Scott Fowler

Chris Evert made her first big splash at age 15 in Charlotte

This 1970 Charlotte Observer file photo shows a 15-year-old Chris Evert in Charlotte. Evert stunned Margaret Court, the No. 1 player in the world, in a Charlotte tournament in September 1970 -- a win she has never forgotten.
This 1970 Charlotte Observer file photo shows a 15-year-old Chris Evert in Charlotte. Evert stunned Margaret Court, the No. 1 player in the world, in a Charlotte tournament in September 1970 -- a win she has never forgotten. Charlotte Observer file photo

Imagine an unknown American 15-year-old playing Serena Williams – the best women’s tennis player in the game – at a tournament in Charlotte.

Then imagine the 15-year-old winning the match.

That’s basically what happened in Charlotte in September 1970, when 15-year-old Chris Evert got a late invitation to come to the Queen City to play at a tournament at Olde Providence Racquet Club where she would face Margaret Court.

“I’ll never forget Charlotte – or that win,” Evert told me decades later.

In terms of talent, Court was Serena back then. Court won all four Grand Slam singles tournaments that year, so she was at her absolute physical peak. She was clearly the No. 1 player in the world.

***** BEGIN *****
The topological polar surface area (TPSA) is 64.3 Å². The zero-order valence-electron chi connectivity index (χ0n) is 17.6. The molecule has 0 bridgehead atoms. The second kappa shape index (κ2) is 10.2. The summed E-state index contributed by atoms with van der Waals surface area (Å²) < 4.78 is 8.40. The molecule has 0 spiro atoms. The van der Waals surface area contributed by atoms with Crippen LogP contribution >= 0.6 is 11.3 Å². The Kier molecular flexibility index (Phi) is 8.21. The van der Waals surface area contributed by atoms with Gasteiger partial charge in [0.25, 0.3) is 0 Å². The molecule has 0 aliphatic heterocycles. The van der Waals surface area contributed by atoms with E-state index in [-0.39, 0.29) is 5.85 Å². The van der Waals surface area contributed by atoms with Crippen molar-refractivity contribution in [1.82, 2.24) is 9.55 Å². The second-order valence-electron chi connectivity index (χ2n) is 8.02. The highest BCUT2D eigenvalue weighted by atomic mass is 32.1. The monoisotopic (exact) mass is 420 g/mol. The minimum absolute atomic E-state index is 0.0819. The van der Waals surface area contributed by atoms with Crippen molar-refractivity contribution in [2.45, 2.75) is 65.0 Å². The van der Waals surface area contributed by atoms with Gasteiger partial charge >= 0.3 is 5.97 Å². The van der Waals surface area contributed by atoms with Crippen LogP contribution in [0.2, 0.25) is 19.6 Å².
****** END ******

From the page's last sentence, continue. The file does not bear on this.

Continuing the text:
Evert was the best 16-and-under player in America, but few people outside of the junior tennis subculture had heard of her. She had grown up learning the game in Florida under the tutelage of her father, Jimmy Evert, a teaching pro who made her go to bed on weeknights at 10. And she had already begun to refine the deadly two-handed backhand that would be her signature shot.

It was a small tournament. Evert’s first match at Olde Providence was a quarterfinal against Francoise Durr. Durr was one of the best clay-court players in the world – and Evert shocked her, 6-1, 6-0.

“Chris, a high school sophomore, stands 5-3 and weighs only 98 pounds,” noted The Charlotte Observer.

“I just played over my head, that’s all,” Evert told the newspaper that day.

The next day was even more startling. In front of a crowd of 3,500 at Olde Providence, Court advanced to the net on nearly every point – and Evert knocked forehands and backhands right past her on many of those forays. Evert won, 7-6, 7-6.

The first sentence of the Observer’s game story on the win the next day: “Yes, it really did happen.”

The writer also referred to Evert as a “pretty little 98-pound non-weakling.”

Evert burst into tears of joy after the match and then called her father, yelling into the phone: “Daddy! I won!”

The next day Evert’s unlikely run ended, as she lost to Nancy Richey, 6-4, 6-1, in the tournament final.

Still, Evert told me once many years later that the win over Court remained one of most significant of her career. It made her understand she could play with the best women in the world. Evert, who is part of ESPN’s Wimbledon coverage this week, would go on to win 18 Grand Slam singles titles.

And if you want to feel old, consider this:

Chris Evert is now 60.

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